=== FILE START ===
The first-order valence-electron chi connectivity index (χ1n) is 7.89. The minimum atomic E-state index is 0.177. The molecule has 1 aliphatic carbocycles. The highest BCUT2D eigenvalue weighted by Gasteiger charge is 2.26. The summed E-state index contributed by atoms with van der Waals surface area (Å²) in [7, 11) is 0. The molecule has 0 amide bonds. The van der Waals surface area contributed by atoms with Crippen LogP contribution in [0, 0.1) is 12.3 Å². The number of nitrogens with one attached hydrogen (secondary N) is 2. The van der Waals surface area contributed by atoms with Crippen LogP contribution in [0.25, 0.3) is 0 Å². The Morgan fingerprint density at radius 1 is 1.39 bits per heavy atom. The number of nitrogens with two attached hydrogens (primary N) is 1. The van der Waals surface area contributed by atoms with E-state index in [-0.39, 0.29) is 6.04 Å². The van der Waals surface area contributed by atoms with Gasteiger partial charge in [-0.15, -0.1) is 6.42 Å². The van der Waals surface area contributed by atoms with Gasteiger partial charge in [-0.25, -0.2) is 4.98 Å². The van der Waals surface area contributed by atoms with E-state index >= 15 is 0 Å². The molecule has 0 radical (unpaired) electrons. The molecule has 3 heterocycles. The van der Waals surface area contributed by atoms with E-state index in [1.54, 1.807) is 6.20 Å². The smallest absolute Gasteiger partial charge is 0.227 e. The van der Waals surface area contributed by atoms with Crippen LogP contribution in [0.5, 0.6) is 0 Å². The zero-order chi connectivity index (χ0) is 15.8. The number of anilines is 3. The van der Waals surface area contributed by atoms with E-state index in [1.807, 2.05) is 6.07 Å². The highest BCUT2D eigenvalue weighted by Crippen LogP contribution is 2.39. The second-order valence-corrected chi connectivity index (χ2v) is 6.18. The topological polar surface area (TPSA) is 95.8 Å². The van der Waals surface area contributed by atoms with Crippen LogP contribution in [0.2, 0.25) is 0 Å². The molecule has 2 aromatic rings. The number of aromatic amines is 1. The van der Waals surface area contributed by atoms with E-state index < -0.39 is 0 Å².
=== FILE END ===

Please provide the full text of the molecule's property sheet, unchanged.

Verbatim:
The first-order valence-electron chi connectivity index (χ1n) is 7.89. The minimum atomic E-state index is 0.177. The molecule has 1 aliphatic carbocycles. The highest BCUT2D eigenvalue weighted by Gasteiger charge is 2.26. The summed E-state index contributed by atoms with van der Waals surface area (Å²) in [7, 11) is 0. The molecule has 0 amide bonds. The van der Waals surface area contributed by atoms with Crippen LogP contribution in [0, 0.1) is 12.3 Å². The number of nitrogens with one attached hydrogen (secondary N) is 2. The van der Waals surface area contributed by atoms with Crippen LogP contribution in [0.25, 0.3) is 0 Å². The Morgan fingerprint density at radius 1 is 1.39 bits per heavy atom. The number of nitrogens with two attached hydrogens (primary N) is 1. The van der Waals surface area contributed by atoms with E-state index in [-0.39, 0.29) is 6.04 Å². The van der Waals surface area contributed by atoms with Gasteiger partial charge in [-0.15, -0.1) is 6.42 Å². The van der Waals surface area contributed by atoms with Gasteiger partial charge in [-0.25, -0.2) is 4.98 Å². The van der Waals surface area contributed by atoms with E-state index >= 15 is 0 Å². The molecule has 0 radical (unpaired) electrons. The molecule has 3 heterocycles. The van der Waals surface area contributed by atoms with E-state index in [1.54, 1.807) is 6.20 Å². The smallest absolute Gasteiger partial charge is 0.227 e. The van der Waals surface area contributed by atoms with Crippen LogP contribution in [0.5, 0.6) is 0 Å². The zero-order chi connectivity index (χ0) is 15.8. The number of anilines is 3. The van der Waals surface area contributed by atoms with E-state index in [1.807, 2.05) is 6.07 Å². The highest BCUT2D eigenvalue weighted by Crippen LogP contribution is 2.39. The second-order valence-corrected chi connectivity index (χ2v) is 6.18. The topological polar surface area (TPSA) is 95.8 Å². The van der Waals surface area contributed by atoms with Crippen LogP contribution in [0.2, 0.25) is 0 Å². The molecule has 2 aromatic rings. The number of aromatic amines is 1. The van der Waals surface area contributed by atoms with E-state index < -0.39 is 0 Å².